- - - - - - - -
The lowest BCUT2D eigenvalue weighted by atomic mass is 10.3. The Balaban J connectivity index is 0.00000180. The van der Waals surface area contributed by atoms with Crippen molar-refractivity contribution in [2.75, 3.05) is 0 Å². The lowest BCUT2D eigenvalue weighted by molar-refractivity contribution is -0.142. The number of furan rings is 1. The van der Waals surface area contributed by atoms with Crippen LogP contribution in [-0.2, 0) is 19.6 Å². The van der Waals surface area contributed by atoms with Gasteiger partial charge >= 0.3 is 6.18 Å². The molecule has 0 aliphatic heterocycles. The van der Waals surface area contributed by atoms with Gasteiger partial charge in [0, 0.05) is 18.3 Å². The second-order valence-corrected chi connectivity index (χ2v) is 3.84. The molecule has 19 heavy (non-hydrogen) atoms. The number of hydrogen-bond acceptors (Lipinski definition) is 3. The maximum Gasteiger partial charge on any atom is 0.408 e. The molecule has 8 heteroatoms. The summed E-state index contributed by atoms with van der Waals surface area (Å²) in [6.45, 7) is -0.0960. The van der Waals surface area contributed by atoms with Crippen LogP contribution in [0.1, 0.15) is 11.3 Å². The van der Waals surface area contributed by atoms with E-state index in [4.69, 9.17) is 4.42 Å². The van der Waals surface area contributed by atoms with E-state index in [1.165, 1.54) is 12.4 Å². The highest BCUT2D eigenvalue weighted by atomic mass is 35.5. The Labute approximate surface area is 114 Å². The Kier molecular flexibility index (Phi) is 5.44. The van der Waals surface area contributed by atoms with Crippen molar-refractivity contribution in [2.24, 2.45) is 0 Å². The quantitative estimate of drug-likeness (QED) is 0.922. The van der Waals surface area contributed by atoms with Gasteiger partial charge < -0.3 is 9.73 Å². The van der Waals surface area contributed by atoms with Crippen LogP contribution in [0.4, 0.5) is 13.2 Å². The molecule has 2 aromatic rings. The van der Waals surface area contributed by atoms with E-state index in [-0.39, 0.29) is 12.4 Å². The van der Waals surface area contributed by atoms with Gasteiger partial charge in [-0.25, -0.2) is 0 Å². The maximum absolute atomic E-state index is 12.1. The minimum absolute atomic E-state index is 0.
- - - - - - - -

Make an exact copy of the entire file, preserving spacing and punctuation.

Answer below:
The lowest BCUT2D eigenvalue weighted by atomic mass is 10.3. The Balaban J connectivity index is 0.00000180. The van der Waals surface area contributed by atoms with Crippen molar-refractivity contribution in [2.75, 3.05) is 0 Å². The lowest BCUT2D eigenvalue weighted by molar-refractivity contribution is -0.142. The number of furan rings is 1. The van der Waals surface area contributed by atoms with Crippen LogP contribution in [-0.2, 0) is 19.6 Å². The van der Waals surface area contributed by atoms with Gasteiger partial charge >= 0.3 is 6.18 Å². The molecule has 0 aliphatic heterocycles. The van der Waals surface area contributed by atoms with Gasteiger partial charge in [0, 0.05) is 18.3 Å². The second-order valence-corrected chi connectivity index (χ2v) is 3.84. The molecule has 19 heavy (non-hydrogen) atoms. The number of hydrogen-bond acceptors (Lipinski definition) is 3. The maximum Gasteiger partial charge on any atom is 0.408 e. The molecule has 8 heteroatoms. The summed E-state index contributed by atoms with van der Waals surface area (Å²) in [6.45, 7) is -0.0960. The van der Waals surface area contributed by atoms with Crippen LogP contribution in [0.1, 0.15) is 11.3 Å². The van der Waals surface area contributed by atoms with E-state index in [4.69, 9.17) is 4.42 Å². The van der Waals surface area contributed by atoms with E-state index in [1.165, 1.54) is 12.4 Å². The highest BCUT2D eigenvalue weighted by atomic mass is 35.5. The Labute approximate surface area is 114 Å². The Kier molecular flexibility index (Phi) is 5.44. The van der Waals surface area contributed by atoms with Crippen molar-refractivity contribution in [2.24, 2.45) is 0 Å². The quantitative estimate of drug-likeness (QED) is 0.922. The van der Waals surface area contributed by atoms with Gasteiger partial charge < -0.3 is 9.73 Å². The van der Waals surface area contributed by atoms with Crippen LogP contribution in [0.4, 0.5) is 13.2 Å². The molecule has 2 aromatic rings. The van der Waals surface area contributed by atoms with E-state index in [-0.39, 0.29) is 12.4 Å². The van der Waals surface area contributed by atoms with Gasteiger partial charge in [-0.25, -0.2) is 0 Å². The maximum absolute atomic E-state index is 12.1. The minimum absolute atomic E-state index is 0.